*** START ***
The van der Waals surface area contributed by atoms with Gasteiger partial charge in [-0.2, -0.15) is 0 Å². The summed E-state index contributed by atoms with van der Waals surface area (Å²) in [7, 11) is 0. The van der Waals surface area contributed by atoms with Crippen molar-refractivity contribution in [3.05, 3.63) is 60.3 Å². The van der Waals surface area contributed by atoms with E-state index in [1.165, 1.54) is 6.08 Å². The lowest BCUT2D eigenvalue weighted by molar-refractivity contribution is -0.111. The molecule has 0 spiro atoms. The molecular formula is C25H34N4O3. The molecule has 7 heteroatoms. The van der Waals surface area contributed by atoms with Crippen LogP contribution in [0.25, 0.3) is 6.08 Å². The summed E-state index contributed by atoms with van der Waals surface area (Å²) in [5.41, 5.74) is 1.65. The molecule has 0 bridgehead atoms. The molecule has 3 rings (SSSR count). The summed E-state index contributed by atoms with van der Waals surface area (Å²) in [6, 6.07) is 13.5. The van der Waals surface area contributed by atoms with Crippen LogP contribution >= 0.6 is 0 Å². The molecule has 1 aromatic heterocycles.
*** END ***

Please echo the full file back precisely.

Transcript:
The van der Waals surface area contributed by atoms with Gasteiger partial charge in [-0.2, -0.15) is 0 Å². The summed E-state index contributed by atoms with van der Waals surface area (Å²) in [7, 11) is 0. The van der Waals surface area contributed by atoms with Crippen molar-refractivity contribution in [3.05, 3.63) is 60.3 Å². The van der Waals surface area contributed by atoms with E-state index in [1.165, 1.54) is 6.08 Å². The lowest BCUT2D eigenvalue weighted by molar-refractivity contribution is -0.111. The molecule has 0 spiro atoms. The molecular formula is C25H34N4O3. The molecule has 7 heteroatoms. The van der Waals surface area contributed by atoms with Crippen LogP contribution in [0.25, 0.3) is 6.08 Å². The summed E-state index contributed by atoms with van der Waals surface area (Å²) in [5.41, 5.74) is 1.65. The molecule has 0 bridgehead atoms. The molecule has 3 rings (SSSR count). The summed E-state index contributed by atoms with van der Waals surface area (Å²) in [6, 6.07) is 13.5. The van der Waals surface area contributed by atoms with Crippen LogP contribution >= 0.6 is 0 Å². The molecule has 1 aromatic heterocycles.